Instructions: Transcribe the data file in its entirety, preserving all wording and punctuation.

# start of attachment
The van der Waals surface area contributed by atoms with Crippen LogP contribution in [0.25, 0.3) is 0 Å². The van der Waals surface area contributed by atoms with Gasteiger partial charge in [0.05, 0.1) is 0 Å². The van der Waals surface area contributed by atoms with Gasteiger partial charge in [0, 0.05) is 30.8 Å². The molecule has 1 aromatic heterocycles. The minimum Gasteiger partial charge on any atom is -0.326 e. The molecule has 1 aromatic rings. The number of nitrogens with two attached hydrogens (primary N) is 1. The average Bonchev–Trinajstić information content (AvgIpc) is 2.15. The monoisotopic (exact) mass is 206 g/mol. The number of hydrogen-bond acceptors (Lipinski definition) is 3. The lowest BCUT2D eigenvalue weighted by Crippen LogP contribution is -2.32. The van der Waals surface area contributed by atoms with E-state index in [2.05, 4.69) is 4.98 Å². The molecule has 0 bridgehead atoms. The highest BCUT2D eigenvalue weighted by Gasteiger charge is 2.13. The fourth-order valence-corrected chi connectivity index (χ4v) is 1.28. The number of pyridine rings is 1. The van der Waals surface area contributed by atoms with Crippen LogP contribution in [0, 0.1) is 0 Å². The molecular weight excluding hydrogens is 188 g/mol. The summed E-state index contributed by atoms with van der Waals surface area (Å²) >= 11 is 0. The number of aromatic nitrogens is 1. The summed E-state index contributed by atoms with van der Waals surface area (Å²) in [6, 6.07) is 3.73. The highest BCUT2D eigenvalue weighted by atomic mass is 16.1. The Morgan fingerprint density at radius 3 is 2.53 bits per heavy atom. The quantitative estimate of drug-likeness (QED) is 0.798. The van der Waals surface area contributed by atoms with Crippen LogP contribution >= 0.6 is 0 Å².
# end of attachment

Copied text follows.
The van der Waals surface area contributed by atoms with Crippen LogP contribution in [0.25, 0.3) is 0 Å². The van der Waals surface area contributed by atoms with Gasteiger partial charge in [0.05, 0.1) is 0 Å². The van der Waals surface area contributed by atoms with Gasteiger partial charge in [0, 0.05) is 30.8 Å². The molecule has 1 aromatic heterocycles. The minimum Gasteiger partial charge on any atom is -0.326 e. The molecule has 1 aromatic rings. The number of nitrogens with two attached hydrogens (primary N) is 1. The average Bonchev–Trinajstić information content (AvgIpc) is 2.15. The monoisotopic (exact) mass is 206 g/mol. The number of hydrogen-bond acceptors (Lipinski definition) is 3. The lowest BCUT2D eigenvalue weighted by Crippen LogP contribution is -2.32. The van der Waals surface area contributed by atoms with E-state index in [2.05, 4.69) is 4.98 Å². The molecule has 0 bridgehead atoms. The highest BCUT2D eigenvalue weighted by Gasteiger charge is 2.13. The fourth-order valence-corrected chi connectivity index (χ4v) is 1.28. The number of pyridine rings is 1. The van der Waals surface area contributed by atoms with Crippen LogP contribution in [0, 0.1) is 0 Å². The molecular weight excluding hydrogens is 188 g/mol. The summed E-state index contributed by atoms with van der Waals surface area (Å²) >= 11 is 0. The number of aromatic nitrogens is 1. The summed E-state index contributed by atoms with van der Waals surface area (Å²) in [6, 6.07) is 3.73. The highest BCUT2D eigenvalue weighted by atomic mass is 16.1. The Morgan fingerprint density at radius 3 is 2.53 bits per heavy atom. The quantitative estimate of drug-likeness (QED) is 0.798. The van der Waals surface area contributed by atoms with Crippen LogP contribution >= 0.6 is 0 Å².